Ivy Palmer - Care Advice & News

A guide to accessible days out in the UK

Living with limited mobility shouldn’t mean you have to stay at home staring at the same four walls. In fact, seeing, experiencing, and learning new things is proven to be good for our mental and physical wellbeing, so it’s important to get out and about as much as possible.

Accessibility can sometimes feel like a barrier to overcome – but it doesn’t have to be. As long as you carry out forward planning to ensure that your chosen location is disability-friendly, there’s no reason why you can’t enjoy a range of attractions around the UK.

Planning accessible days out

There are a number of barriers to accessibility that may put us off visiting a new place – from narrow corridors to how far away the car park is – but with the right pre-planning there are many day trips for disabled people to enjoy:

  • Wheelchair accessibility – when organising day trips for wheelchair users, it’s important to know whether the right facilities are available, first. Before travelling to your chosen location, you can check if there is an accessibility statement on the venue’s website, or give them a call to confirm.
  • Accessible toilets – accessible toilets are extremely important for those living with a disability – especially when planning wheelchair friendly days out. Some toilet facilities just aren’t big enough, particularly for visitors who require a changing bench and access to a hoist. Again, check with the location you’re visiting to confirm whether these facilities are available.
  • Disabled parking – if you hold a disabled parking permit (also referred to as a blue badge), you should be able to access parking spaces closest to the venue. Even so, it is worth contacting reception wherever you are visiting to ensure that disabled parking isn’t too far away. If you are travelling via public transport, it may be necessary to plan your journey in advance, ensuring that each stop and station you need is accessible.
  • Communication aids – if you require a particular kind of communication aid, ensure you’ve planned support at least 24 hours in advance. For example, if you are deaf or hard of hearing, you may need to book a sign language interpreter or make sure that visual information is subtitled. If you are visually impaired, it is worth ringing attractions beforehand to see if audio description is available.

What are the best day trips for disabled people?

When it comes to the best day trips for disabled people, there are a variety of accessible options throughout the UK to pique your interest.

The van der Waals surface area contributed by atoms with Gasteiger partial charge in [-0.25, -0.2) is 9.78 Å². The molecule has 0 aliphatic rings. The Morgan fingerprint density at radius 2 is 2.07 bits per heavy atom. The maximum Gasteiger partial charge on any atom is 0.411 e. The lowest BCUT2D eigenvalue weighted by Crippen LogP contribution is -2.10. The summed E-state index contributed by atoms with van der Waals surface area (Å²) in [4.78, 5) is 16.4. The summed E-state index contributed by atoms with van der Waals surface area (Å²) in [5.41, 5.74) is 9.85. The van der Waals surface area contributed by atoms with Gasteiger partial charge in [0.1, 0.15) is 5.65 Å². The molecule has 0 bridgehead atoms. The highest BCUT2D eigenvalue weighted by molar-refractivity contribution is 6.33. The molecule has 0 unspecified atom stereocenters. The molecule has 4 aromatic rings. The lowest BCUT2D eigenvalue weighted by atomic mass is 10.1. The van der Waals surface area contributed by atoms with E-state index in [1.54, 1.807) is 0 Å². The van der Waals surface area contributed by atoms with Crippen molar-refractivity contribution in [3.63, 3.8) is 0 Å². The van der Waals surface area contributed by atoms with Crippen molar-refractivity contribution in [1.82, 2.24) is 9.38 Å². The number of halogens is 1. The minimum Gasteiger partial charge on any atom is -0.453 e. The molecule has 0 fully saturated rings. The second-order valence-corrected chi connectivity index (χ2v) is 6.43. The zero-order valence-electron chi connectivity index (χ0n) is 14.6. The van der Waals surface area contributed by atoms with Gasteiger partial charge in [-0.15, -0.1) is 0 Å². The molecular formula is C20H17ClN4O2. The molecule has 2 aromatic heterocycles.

A number of museums, including the Science Museum in London and St Fagans Natural History Museum in Cardiff, are among the most accessible tourist attractions. The Science Museum has written material available in large print, deaf-led tours of galleries, audio-described events for blind visitors and Makaton language resources for those with communicative disabilities. St Fagans Natural History Museum has dedicated car parking and ramps, along with a motorised Disabled Tour Vehicle available to transport visitors around the site.

If you’re more into the arts, The Mac in Belfast offers music, theatre, dance and art – all with accessible seating and wheelchair access. They also provide subtitled performances for deaf audiences and touch tours. Similarly, Kelvingrove Museum and Art Gallery in Glasgow is fully wheelchair accessible, provides subtitles for all audio-visual presentations, and has many staff members who are British Sign Language users.

If you find yourself in Scotland, why not take a trip to the Royal Botanic Gardens in Edinburgh? The staff who work at the gardens ensure that disabled visitors enjoy their trip by going out of their way to provide scooters and wheelchairs for those who have limited mobility. There are also seating points at regular intervals throughout the gardens, as well as water points for guide dogs.

If you want to tick a historical landmark off your list, visit Caernarfon Castle in north-west Wales. With a purpose-built ramp which allows wheelchair users to reach all the innerwards of the castle, this medieval fortress is completely accessible to people with disabilities. Disabled visitors are also welcome to visit the castle free of charge – along with their carers.

For a comprehensive list of accessible events and wheelchair friendly days out in the UK, it’s also worth getting hold of publications such as the Rough Guide to Accessible Britain (which is free for blue badge holders). There are also regional alternatives available, such as Artsline, which concentrates specifically on accessible arts venues in the London area.

Do you need extra support on your days out?

At IP Homecare, our live-in carers can accompany you on day trips and enable you to continue doing the things you enjoy. Our live-in care services mean someone is always on hand to provide professional support and companionship, and are also available on a short term respite basis.

If you would like to find out more about our services, get in touch today.